I am still a Mitch Daniels fan in spite of his “truce” comments, which he almost immediately walked back. The kind of fiscal discipline that Daniels would usher in would surely lead him to cut off funding for abortion and Planned Parenthood. It’s not like we are talking about guy who doesn’t have a sterling pro-life record (cough, Romney, cough). As long as Daniels is willing to sign pro-life legislation that comes across his desk, cut funding for abortion, restore Mexico City, and appoint anti-Roe Justices, I can’t see any problems with him. Many of my pro-life friends said that they supported Bob McDonnell and Chris Christie even though neither of them used strong anti-abortion rhetoric as candidates. Yet, Chris Christie has done quite a bit to de-fund abortion groups. Obviously, I haven’t decided who I am going to vote for in 2012 (for starters I don’t know the field), but I can tell you I am not counting Daniels out.

  4. Joshua Mercer says:

    You ask, “What exactly do people expect a President to do on life issues? Appoint judges, reinstate the Mexico City Policy, and limit, if not ban altogether, funding for Planned Parenthood and embryonic stem cell lines. What else am I missing?”

    Well, that would be a great start. Mexico City and appointing judges would be what Bush did. Banning funding for PP would be in addition to this. Even more would be great of course, though perhaps it’s not politically possible at this moment.

    Daniels’ talk of truce, however, indicated that he might be willing to do even this… He has done some backtracking from this initial comments. But it’s important for pro-lifers to push back against “truce” talk.

    For many years, it was a little bit of a political liability (though not as big as pro-choice GOPers said) to be pro-life.

    Now it’s not a liability as the majority of Americans are pro-life. So why — just as people are trending our way — would we even talk of a “truce.”

    I’m not advocating a full frontal political push for the GOP… I’m not suggesting that the Republicans make it issue #1. (I wouldn’t mind, but I realize the environment.)

    I’m just saying, don’t abandon this issue. Not now. You can win with this issue. I don’t think House Republicans should run away from this issue in the mid-terms. And I don’t think the Republican nominee in 2012 should shy away from the issue like Dole did in 1996 and Bush did in 1992.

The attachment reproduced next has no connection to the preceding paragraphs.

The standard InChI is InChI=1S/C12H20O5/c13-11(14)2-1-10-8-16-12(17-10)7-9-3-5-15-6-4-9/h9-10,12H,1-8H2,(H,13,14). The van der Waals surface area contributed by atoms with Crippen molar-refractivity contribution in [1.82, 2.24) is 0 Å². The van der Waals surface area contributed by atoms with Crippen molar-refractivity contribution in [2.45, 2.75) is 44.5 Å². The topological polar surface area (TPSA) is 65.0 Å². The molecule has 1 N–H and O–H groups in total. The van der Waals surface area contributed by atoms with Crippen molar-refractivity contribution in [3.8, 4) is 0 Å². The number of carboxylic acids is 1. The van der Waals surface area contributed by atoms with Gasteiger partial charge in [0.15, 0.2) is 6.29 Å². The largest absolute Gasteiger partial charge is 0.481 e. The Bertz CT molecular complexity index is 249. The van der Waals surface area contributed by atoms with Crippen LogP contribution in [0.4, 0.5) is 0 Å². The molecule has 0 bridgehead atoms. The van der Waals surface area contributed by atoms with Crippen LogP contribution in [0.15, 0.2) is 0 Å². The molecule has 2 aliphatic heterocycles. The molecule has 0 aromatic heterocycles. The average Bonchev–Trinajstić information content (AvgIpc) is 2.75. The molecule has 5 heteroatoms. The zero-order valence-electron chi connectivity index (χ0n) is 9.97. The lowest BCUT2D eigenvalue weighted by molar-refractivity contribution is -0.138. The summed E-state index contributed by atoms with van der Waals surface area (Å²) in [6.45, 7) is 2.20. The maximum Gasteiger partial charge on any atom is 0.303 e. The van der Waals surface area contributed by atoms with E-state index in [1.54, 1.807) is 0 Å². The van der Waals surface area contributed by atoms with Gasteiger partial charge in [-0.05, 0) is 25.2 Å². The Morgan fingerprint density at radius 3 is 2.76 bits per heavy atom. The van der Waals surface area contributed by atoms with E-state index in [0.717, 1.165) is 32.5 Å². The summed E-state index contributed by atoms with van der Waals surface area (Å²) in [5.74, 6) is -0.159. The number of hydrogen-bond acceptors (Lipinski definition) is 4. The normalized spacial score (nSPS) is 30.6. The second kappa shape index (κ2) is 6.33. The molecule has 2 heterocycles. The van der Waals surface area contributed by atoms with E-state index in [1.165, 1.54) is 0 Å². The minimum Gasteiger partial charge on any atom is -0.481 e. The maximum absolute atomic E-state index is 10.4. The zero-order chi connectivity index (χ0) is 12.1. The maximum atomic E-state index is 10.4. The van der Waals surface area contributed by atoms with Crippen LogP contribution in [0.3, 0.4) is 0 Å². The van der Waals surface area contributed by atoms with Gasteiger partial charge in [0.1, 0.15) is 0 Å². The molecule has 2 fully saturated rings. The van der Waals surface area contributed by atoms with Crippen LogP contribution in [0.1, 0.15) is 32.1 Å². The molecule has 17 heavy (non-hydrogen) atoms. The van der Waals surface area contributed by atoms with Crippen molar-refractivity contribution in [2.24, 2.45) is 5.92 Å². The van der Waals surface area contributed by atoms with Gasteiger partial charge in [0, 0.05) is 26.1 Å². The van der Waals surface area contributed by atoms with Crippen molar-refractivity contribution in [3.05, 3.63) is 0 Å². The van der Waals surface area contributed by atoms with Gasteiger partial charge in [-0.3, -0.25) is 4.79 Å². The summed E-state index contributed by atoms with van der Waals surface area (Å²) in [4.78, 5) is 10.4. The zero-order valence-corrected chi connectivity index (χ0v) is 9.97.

5. Nathan says:

    What exactly do people expect a President to do on life issues? Appoint judges, reinstate the Mexico City Policy, and limit, if not ban altogether, funding for Planned Parenthood and embryonic stem cell lines. What else am I missing? And where would he fail on any regard?

    Tell me who’s a better potential nominee at this point. I defy you to do so. Governor Christie’s quotes suggest that he’s not forceful enough regarding abortion, either; Pawlenty has dropped off the radar; the Republican base still can’t get over Romney’s Mormon faith; and that same base isn’t large enough to get Palin the White House if it can deliver her the nomination. Senator Thune looks presidential, but no one could pick him out of a line-up right now.

    Mitch Daniels may not be the pro-life leader people want(whatever it is that they want him to be and if that leader exists at all), but he is the sensible conservative the GOP *needs* at this very moment. Only he has a record that could attract the Independents and conservative Democrats needed to beat President Obama. Americans have finally become concerned about the soaring deficits and the lack of job creation, and focusing on that is what will win Independents. And if it’s no longer good enough in the eyes of the GOP base to be pro-life as Governor Daniels is, that social issues such as abortion and gay rights have to be THE top priorities, then my party should get used to not controlling the Executive, and thereby not appointing judges who who question the constitutionality of Roe v. Wade.

    I want to win in 2012. I want to protect human life at all stages. It’s myopic to think Mitch Daniels can’t do both.